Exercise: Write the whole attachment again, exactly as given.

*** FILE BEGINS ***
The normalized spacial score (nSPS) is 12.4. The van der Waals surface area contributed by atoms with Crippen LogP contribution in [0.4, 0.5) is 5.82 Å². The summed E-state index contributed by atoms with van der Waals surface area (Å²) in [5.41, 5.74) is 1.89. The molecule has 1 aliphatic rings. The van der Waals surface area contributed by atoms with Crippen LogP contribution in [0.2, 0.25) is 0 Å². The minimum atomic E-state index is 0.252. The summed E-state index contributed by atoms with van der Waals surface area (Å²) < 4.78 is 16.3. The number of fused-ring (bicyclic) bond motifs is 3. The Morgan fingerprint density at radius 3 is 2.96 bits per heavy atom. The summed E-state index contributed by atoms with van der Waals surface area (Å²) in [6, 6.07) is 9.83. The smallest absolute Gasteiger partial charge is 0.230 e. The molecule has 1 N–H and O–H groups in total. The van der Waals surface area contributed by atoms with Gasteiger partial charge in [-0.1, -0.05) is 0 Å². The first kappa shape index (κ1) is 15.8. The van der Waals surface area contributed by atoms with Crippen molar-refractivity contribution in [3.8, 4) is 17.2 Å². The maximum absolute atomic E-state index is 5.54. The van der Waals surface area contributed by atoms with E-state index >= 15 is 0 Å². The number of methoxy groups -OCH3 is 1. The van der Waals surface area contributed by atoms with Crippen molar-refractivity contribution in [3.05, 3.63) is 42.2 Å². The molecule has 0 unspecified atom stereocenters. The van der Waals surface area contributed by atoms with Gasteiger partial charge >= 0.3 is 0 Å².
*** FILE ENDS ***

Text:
The normalized spacial score (nSPS) is 12.4. The van der Waals surface area contributed by atoms with Crippen LogP contribution in [0.4, 0.5) is 5.82 Å². The summed E-state index contributed by atoms with van der Waals surface area (Å²) in [5.41, 5.74) is 1.89. The molecule has 1 aliphatic rings. The van der Waals surface area contributed by atoms with Crippen LogP contribution in [0.2, 0.25) is 0 Å². The minimum atomic E-state index is 0.252. The summed E-state index contributed by atoms with van der Waals surface area (Å²) < 4.78 is 16.3. The number of fused-ring (bicyclic) bond motifs is 3. The Morgan fingerprint density at radius 3 is 2.96 bits per heavy atom. The summed E-state index contributed by atoms with van der Waals surface area (Å²) in [6, 6.07) is 9.83. The smallest absolute Gasteiger partial charge is 0.230 e. The molecule has 1 N–H and O–H groups in total. The van der Waals surface area contributed by atoms with Gasteiger partial charge in [-0.1, -0.05) is 0 Å². The first kappa shape index (κ1) is 15.8. The van der Waals surface area contributed by atoms with Crippen molar-refractivity contribution in [3.8, 4) is 17.2 Å². The maximum absolute atomic E-state index is 5.54. The van der Waals surface area contributed by atoms with E-state index >= 15 is 0 Å². The number of methoxy groups -OCH3 is 1. The van der Waals surface area contributed by atoms with Crippen molar-refractivity contribution in [3.05, 3.63) is 42.2 Å². The molecule has 0 unspecified atom stereocenters. The van der Waals surface area contributed by atoms with Gasteiger partial charge >= 0.3 is 0 Å².